Kenneth Arrow om vinstdrivande privata vårdföretag

18 Nov, 2011 at 10:17 | Posted in Economics | Comments Off on Kenneth Arrow om vinstdrivande privata vårdföretag

Under de senaste veckorna har mycket i media handlat om vinstdrivande företag inom vård- och skolsektorn. Det tycker jag är bra. Den diskussionen behövs.

Mindre imponerande var väl då Håkan Juholt, som – inte minst mot bakgrund av skandaler runt Carema – borde haft  ett gyllene tillfälle att klart och tydligt tala om att socialdemokratin nu vill se till att undanröja möjligheterna för vinstdrivande bolag att verka inom vård, omsorg och skola. 

Men så blev det inte. Juholt svajade  istället.

Ingen borde svaja i denna fråga, speciellt inte efter att ha läst följande stycke, skrivet av den kanske främste nu levande nationalekonomen i världen, nobelpristagaren i ekonomi år 1972, Kenneth Arrow,  som i ett klassiskt arbete om vårdsektorns ekonomi redan år 1963 skrev följande visa ord:

Under ideal insurance the patient would actually have no concern with the informational inequality between himself and the physician, since he would only be paying by results anyway, and his utility position would in fact be thoroughly guaranteed. In its absence he wants to have some guarantee that at leats the physician is using his knowledge to the best advantage. This leads to the setting up of a relationship of trust and confidence, one which the physician has a social obligation to live up to … The social obligation for best practice is part of the commodity the physician sells, even though it is a part that is not subject to thorough inspection by the buyer.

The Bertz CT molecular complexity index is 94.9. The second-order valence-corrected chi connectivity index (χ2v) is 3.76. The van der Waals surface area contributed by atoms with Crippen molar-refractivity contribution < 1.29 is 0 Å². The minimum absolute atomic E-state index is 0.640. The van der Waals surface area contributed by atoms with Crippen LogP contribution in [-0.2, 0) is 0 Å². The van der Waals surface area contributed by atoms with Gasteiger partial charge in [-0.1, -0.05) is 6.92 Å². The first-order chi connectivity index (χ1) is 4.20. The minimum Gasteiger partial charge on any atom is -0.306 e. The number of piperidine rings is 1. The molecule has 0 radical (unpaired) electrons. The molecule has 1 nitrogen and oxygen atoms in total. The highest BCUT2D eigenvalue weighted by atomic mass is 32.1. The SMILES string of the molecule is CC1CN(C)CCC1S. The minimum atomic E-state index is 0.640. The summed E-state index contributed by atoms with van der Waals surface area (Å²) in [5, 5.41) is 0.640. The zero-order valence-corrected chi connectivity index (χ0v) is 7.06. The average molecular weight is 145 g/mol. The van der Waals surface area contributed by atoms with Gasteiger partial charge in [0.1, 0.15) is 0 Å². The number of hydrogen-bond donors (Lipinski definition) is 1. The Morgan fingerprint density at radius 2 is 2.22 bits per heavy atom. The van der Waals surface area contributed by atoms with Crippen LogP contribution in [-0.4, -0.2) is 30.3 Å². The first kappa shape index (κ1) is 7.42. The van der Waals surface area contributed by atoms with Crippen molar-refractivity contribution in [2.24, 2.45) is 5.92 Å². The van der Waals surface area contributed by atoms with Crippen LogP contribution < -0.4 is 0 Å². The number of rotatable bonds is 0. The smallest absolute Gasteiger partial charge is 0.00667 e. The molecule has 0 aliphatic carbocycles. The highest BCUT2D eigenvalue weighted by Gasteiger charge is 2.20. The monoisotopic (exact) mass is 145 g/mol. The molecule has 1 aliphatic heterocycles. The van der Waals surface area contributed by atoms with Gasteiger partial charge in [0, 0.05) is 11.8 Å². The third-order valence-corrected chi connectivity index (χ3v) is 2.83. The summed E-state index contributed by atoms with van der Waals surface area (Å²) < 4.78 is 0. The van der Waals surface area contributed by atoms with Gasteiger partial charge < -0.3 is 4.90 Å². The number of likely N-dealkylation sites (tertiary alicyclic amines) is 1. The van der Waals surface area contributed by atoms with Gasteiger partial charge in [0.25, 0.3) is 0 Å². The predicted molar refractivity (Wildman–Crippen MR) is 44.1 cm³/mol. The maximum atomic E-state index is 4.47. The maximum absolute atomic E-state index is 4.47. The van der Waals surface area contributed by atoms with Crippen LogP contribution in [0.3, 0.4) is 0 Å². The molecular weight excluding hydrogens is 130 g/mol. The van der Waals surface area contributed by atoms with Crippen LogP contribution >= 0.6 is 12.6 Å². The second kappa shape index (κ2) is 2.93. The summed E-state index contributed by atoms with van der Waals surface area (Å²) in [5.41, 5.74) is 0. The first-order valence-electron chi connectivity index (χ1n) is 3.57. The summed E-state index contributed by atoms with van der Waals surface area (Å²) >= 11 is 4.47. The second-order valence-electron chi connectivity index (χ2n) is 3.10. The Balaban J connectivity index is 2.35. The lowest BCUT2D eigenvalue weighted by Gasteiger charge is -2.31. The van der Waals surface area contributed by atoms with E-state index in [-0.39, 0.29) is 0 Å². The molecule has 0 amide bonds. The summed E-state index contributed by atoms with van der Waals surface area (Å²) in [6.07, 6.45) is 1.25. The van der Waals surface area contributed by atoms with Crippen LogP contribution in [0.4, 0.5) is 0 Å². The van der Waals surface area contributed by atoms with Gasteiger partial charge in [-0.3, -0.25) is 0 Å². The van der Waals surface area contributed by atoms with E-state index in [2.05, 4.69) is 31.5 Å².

One consequence of such trust relations is that the physician cannot act, or at least appear to act, as if  he is maximizing his income at every moment of time. As a signal to the buyer of his intentions to act  as thoroughly in the buyer’s  behalf as possible, the physician avoids the obvious stigmata of profit-maximizing … The very word, ‘profit’ is a signal that denies the trust relation.

Kenneth Arrow, “Uncertainty and the Welfare Economics of Medical Care”. American Economic Review, 53 (5).

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